The Enchantress is growing more unhinged, her power more unchecked, and Zatanna know she’s going to have to draw together a team to fight back. Across America, though, the likes of Constantine and Shade the Changing Man are dealing with issues of their own. The book is coming together slowly, but not in a bad way. Like a lot of team books, this first story arc feels like it’s all about bringing the group together for the first time. We see their connections here to Zatanna, we see why they may be needed, and the slow convergence is entertaining to me. The big surprise is just how big a role Dove seems to be playing in the book. Considering her relationship with Deadman, I expected her to show up once in a while, but this issue really makes it feel as though she’s going to be a regular cast member, which would be just fine by me. In addition to a good story, the artwork by Mikel Janin is nothing short of gorgeous. His ability to blend superhero characters with a book that feels like high fantasy is absolutely uncanny, and his faces are very expressive and energetic, telling the story of the characters’ emotions as neatly as the speech balloons convey their words. The “Dark” corner of the New 52 has really turned out to be one of its finest.

Rating: 8/10

JLA #103

December 13, 2011 Leave a comment

August 7, 2004

Quick Rating: Below Average
Title: Emerald Warrior (Pain of the Gods Part Three)

Green Lantern’s failure threatens to send him over the edge… again!

Writer: Chuck Austen
Pencils: Ron Garney
Colors: David Baron
Letters: Jared Fletcher
Editor: Mike Carlin
Cover Art: Ron Garney
Publisher: DC Comics

In case you’ve missed JLA #101-103, allow me to sum them up for you: Hero fails to save somebody. Hero overreacts as though this has never happened before. Hero’s teammates remind him that he can’t save everyone. Repeat. Same thing three times in a row, it’s just a different member of the Justice League each time.

This time it’s Green Lantern’s turn. When he hears cries for help from two different directions and can only go in one, he has to live with the consequences of what happens to the situation he had to turn away from. The problem is… it’s all been done before. Last issue. And the issue before. And hundreds of times before that. John Stewart is someone who has had to deal with the guilt of an entire planet being destroyed because he was too cocky to take his job seriously. Are we really supposed to accept he’s going to go off the deep end because he’s forced to choose who to save while being as responsible as any hero possibly could?

And he doesn’t just go off the deep end, he goes nuts, and almost causes another tragedy in the process. He’s been in the superhero game too long to behave like this. One could almost accept this storyline with a brand-new character (it would still be a cliché, but at least it would be more in-character), but not with someone who’s been fighting the good fight and dealt with as much as John.

Even Ron Garney, who is a fine artist in his own right, isn’t quite up to speed in this issue. His pencils took a bit rushed, and I’m forced to wonder how long he had to put out the six parts of this bi-weekly storyline. (Apparently, waiting an entire month for each issue would have been a disaster because we may have forgotten we’ve already read that story.)

Considering how surprisingly good the first issue of this story arc was, this has rapidly become a major disappointment, and next issue’s installment, featuring the Martian Manhunter, doesn’t give me a lot of reason to believe it will be much better.

But at least there was no burning building in this one.

Rating: 4/10

JLA Classified #5

November 7, 2011 Leave a comment

March 19, 2005

Quick Rating: Great
Title: Yadda Yadda Yadda Yadda (I Can’t Believe It’s Not the Justice League Part Two)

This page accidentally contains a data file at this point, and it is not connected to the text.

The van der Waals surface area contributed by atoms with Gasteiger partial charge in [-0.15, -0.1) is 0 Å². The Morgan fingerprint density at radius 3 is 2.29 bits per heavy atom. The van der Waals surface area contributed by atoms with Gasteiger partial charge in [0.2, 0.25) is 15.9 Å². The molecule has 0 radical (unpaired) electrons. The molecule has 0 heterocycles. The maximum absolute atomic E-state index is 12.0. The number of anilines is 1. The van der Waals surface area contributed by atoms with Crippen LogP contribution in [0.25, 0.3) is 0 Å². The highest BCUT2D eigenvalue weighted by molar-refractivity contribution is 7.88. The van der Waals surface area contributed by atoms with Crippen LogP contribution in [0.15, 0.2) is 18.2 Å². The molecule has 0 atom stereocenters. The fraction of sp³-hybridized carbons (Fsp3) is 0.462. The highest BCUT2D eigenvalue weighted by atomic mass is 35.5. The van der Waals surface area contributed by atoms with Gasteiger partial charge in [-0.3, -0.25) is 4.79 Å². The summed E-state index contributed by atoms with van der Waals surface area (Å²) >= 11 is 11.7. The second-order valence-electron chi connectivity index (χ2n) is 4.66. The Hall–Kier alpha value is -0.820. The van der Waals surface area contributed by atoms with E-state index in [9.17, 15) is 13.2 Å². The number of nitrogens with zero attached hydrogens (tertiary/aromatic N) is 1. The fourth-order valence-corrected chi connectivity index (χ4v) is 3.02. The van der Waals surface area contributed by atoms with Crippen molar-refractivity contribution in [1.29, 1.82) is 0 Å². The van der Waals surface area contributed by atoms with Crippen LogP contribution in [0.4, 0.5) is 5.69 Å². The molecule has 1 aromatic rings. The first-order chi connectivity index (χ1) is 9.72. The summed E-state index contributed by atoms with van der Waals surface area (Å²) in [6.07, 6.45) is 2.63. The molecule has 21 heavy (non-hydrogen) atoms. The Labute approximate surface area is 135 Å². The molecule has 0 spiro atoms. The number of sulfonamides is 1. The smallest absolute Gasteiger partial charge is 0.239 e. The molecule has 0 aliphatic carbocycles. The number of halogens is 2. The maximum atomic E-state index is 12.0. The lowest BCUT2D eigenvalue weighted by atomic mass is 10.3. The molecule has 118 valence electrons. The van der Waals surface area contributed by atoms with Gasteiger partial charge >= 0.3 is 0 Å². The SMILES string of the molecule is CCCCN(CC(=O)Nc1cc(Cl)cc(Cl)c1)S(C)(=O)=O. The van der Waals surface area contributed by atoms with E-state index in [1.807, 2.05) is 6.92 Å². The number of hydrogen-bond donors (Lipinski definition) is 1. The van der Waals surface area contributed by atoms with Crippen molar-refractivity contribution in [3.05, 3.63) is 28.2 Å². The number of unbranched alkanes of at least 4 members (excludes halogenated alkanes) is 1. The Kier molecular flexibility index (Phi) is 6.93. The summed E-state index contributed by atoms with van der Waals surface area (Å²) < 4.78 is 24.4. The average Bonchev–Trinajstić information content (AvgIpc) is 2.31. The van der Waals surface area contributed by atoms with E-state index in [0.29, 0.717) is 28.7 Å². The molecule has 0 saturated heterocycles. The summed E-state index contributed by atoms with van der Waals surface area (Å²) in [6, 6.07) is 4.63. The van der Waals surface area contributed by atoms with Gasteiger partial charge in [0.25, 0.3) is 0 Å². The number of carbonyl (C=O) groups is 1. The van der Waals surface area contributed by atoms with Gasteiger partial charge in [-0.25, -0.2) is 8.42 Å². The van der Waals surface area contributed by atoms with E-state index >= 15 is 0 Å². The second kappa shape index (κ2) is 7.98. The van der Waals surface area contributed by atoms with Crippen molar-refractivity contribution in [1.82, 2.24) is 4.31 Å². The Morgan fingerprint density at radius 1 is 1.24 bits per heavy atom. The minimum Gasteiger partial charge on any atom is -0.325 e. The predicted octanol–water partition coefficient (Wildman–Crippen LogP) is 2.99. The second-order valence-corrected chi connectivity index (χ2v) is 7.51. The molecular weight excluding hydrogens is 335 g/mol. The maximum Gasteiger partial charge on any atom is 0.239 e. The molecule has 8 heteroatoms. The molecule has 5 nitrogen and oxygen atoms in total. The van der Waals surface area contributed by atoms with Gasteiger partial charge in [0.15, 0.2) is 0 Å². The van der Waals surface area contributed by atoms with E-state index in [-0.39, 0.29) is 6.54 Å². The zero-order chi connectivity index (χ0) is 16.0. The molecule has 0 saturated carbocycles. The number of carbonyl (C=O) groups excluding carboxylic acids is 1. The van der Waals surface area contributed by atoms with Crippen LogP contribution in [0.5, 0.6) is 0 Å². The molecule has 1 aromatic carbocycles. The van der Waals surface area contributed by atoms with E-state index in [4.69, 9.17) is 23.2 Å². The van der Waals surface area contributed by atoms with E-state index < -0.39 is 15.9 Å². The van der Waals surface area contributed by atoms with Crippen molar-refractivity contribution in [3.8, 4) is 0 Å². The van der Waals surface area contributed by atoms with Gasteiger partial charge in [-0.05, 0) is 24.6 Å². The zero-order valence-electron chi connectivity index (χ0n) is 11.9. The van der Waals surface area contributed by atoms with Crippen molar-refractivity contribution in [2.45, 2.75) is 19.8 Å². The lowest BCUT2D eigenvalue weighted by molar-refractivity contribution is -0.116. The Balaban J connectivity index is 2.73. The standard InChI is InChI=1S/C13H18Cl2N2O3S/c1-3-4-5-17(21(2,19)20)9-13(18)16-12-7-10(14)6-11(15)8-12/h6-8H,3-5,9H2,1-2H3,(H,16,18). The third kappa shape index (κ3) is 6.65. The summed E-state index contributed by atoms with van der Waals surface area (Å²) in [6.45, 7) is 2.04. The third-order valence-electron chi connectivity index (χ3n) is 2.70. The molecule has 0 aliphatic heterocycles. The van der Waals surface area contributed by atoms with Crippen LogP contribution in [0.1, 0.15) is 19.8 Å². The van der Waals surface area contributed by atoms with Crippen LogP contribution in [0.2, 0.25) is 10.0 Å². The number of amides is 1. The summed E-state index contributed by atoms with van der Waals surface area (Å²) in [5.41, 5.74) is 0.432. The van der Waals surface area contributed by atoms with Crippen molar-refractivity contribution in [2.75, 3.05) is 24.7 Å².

The Superbuddies make nice with their new neighbor… and one of them makes a big mistake.

Writers: Keith Giffen & J.M. DeMatteis
Pencils: Kevin Maguire
Inks: Joe Rubinstein
Colors: David Baron
Letters: Bob Lappan
Editor: Steve Wacker & Michael Carlin
Cover Art: Kevin Maguire
Publisher: DC Comics

The return of the Superbuddies continues unabated! God help us all.

Guy Gardner, opening a new bar next door, meets with his former teammates about this new enterprise. In inimitable Guy fashion, he takes an opportunity to put moves on the young and innocent… in this case, Mary Marvel. Meanwhile, Mary gets into a fight with her brother, Captain Marvel, about her sharing an apartment with Fire, Ralph continues to suffer from the misapprehension that Sue is pregnant, Maxwell Lord sends Blue Beetle to try to lure Power Girl back to the team, and in an act of unrivaled foolishness, Booster Gold goes exploring.

I must say, I think this issue is a step up even from last issue, which I thought was pretty darn good. There’s some genuine character development here for Guy (of all people), and while there are some moments where Mary goes so far into the “sweet and innocent” routine as to become a caricature of herself, the writers come back and show real toughness out of her to balance it out. People wondering what happened to Captain Atom will get an answer this issue, and the dialogue is as crisp, funny and perfectly paced as ever.

Kevin Maguire and Joe Rubinstein come back for more of their stellar artwork. There isn’t much action in this issue, but that’s fine – it’s predominantly a comedy and doesn’t need a lot of punching and explosions (although there’s plenty of promise of that sort of thing coming up in this story arc). It isn’t easy to time a joke just right in a comic book, but he handles it with all of the skill and wit that he ever has. And how could you write even a paragraph about the artwork in this book without commenting about Maguire’s skill at facial expressions? He may well be the best face artist in superhero comics.

I loved the classic Justice League with this art team, I loved the Formerly Known As miniseries, and I’m loving this arc as well. This is a real winner.

Rating: 9/10

Justice League International (2011 Series) #2

November 1, 2011 Leave a comment

October 17, 2011

Title: The Signal Masters Part 2

Writer: Dan Jurgens
Pencils:
Aaron Lopresti
Inks:
Matt Ryan
Colorist:
Hi-Fi
Letterer:
Travis Lanham
Cover Artist:
Aaron Lopresti & Hi-Fi
Editor:
Rex Ogle
Publisher:
DC Comics

The new Justice League International is having a tough first mission. While they go toe-to-toe with a ginormous robot in Peru, back in Washington DC the Hall of Justice is firebombed, robbing them of a headquarters. With Booster’s leadership in question already, the team begins to choose sides, and the future of the League is in doubt. The character conflict is really nice here. Guy Gardner leading the anti-Booster contingent is perfectly in-character for him, and this issue gives us a little bit of info as to the status of his and Ice’s relationship in the New 52 as well. Meanwhile, we see Batman and Godiva on Booster’s side, both for very different reasons of course, but for equally legitimate reasons from a character standpoint. The book, while not as slapstick as this title was in its most popular incarnation, is still mostly lighthearted and entertaining, which makes for some good light reading in the midst of a comic book landscape that too often treats fun comics as though they have no value. I really like Aaron Lopresti’s artwork – his characters look great and the giant robot is nicely menacing. This isn’t my favorite of the New 52, but I like it plenty.

Rating: 7/10